NGC - Digging Deeper
NGC investigates below-ground carbon sequestration
Trees are widely recognised as important carbon sinks, with an important role to play in the carbon mitigation strategies of the future. However, the climate fight is in many ways a numbers game - balancing carbon outputs and offsets to slow the net rise in greenhouse gas (GHG) levels and the pace of global warming. This means that we need accurate assessments of both our emissions and the volumes of carbon we subtract through capture and sequestration.
We know that trees store carbon, and we have good estimates of how much they sequester; but those figures can vary according to species, age, climate, soil and geography. In light of this, there is merit in conducting region-specific studies to determine how much carbon is sequestered by trees in a particular area. Since 2018, The National Gas Company of Trinidad and Tobago Limited (NGC) has been partnering with The University of the West Indies (UWI) on a pioneering carbon sequestration study with that goal in mind.
In 2005, NGC launched a reforestation exercise to replant an area of forest equivalent to the acreage cleared for construction of the Cross-Island Pipeline, Beachfield Upstream Development and Union Industrial Estate. This project was aligned to the Company’s policy of achieving ‘no net loss’ from business operations. With the guidance of the Forestry Division, the project was executed in seven (7) phases across sites in the south-west and southeast forest conservancies: Rousillac, Guapo-Parrylands, Moruga, Rio Claro and Mayaro. Over 100,000 saplings were planted, with 17 different species of fruit and tropical hardwood trees.
At the close of the seventh project phase in 2018, a team from The UWI, led by Professor John Agard, was contracted to calculate the tonnage of carbon sequestered in the aboveground biomass (trunk/shoots) of the trees planted since the start of the programme. They were also asked to estimate the volume that would be sequestered by the year 2030, and the value of that carbon at prevailing market prices.
Based on the results of that study, and recognising that it told only part of the sequestration story, NGC returned to The UWI to commission a below-ground study in 2020, looking at the root systems of the trees planted. This would be the first study of its kind ever conducted in the Caribbean. Despite having a formula for calculating below-ground biomass from existing scientific literature, the team needed to verify that the ratio held true in the domestic context. A license was obtained from the Forestry Division for a small sample of seven (7) trees to be felled to enable root excavation and weighing. This also allowed for sampling of root biomass to determine the carbon density. The felled trees were subsequently earmarked for donation to an NGC CSR partner organisation for woodworking projects. The field measurements and lab analysis confirmed the ratio documented in previous studies. Accordingly, the team was able to calculate the below-ground biomass, and thereafter revise the carbon estimates for NGC’s Reforestation Programme to include the underground stores. The cumulative results of both phases of the study are summarised in the table below.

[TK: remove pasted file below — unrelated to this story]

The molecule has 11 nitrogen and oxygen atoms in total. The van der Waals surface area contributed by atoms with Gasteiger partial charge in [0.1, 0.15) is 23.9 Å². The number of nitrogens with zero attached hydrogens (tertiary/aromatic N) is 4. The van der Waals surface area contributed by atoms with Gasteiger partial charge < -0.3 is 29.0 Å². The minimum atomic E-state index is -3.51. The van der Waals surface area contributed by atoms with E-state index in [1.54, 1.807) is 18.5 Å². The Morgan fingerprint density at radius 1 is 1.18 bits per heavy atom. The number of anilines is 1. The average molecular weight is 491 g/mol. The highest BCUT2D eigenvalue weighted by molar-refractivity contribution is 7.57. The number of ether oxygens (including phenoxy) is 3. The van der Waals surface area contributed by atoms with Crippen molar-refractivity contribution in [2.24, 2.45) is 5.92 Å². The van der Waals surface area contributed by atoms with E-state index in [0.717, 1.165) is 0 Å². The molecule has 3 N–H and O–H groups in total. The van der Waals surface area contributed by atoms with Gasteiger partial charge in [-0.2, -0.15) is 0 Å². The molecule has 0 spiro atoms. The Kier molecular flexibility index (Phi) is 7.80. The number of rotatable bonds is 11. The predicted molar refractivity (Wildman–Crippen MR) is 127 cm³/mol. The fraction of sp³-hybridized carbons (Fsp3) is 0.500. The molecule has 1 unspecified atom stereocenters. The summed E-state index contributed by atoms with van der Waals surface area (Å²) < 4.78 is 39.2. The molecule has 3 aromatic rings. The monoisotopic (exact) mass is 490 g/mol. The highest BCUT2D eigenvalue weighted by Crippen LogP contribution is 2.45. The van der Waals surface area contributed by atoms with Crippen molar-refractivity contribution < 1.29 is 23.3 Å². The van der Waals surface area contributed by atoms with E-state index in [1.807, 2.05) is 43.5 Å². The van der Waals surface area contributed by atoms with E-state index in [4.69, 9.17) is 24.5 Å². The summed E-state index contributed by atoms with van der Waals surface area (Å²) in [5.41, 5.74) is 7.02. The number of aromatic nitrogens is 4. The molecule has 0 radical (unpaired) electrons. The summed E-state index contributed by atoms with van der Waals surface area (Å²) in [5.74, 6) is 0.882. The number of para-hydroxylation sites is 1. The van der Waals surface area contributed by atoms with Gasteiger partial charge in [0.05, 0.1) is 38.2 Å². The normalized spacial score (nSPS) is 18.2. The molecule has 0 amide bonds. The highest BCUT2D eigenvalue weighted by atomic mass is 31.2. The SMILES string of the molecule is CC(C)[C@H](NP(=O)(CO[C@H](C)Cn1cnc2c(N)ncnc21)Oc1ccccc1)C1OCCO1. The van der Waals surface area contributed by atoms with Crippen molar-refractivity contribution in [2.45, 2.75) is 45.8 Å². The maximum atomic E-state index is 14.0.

(Visit https://issuu.com/vytt or download the CSR 2021 for table)
The study revealed that as at 2020, NGC’s trees had sequestered approximately 2,885 tons of pure carbon, or 10,589 tons of carbon dioxide. At a market price of €39.28 per ton, that CO2 was valued at €415,946 (just under TTD$3.5 million). Estimating conservatively into the future, those numbers increase more than sixteen-fold by 2030.
The CO2e tons captured equates to thousands of cars’ emissions saved per annum. The US Environmental Protection Agency estimates that “a typical passenger vehicle emits about 4.6 metric tons of carbon dioxide per year. This assumes the average gasoline vehicle on the road today has a fuel economy of about 22.0 miles per gallon and drives around 11,500 miles per year. Every gallon of gasoline burned creates about 8,887 grams of CO2.” Therefore, for the period 2020-2030, NGC’s reforestation would sequester CO2e equivalent to an average of 20,559 cars per annum over the decade.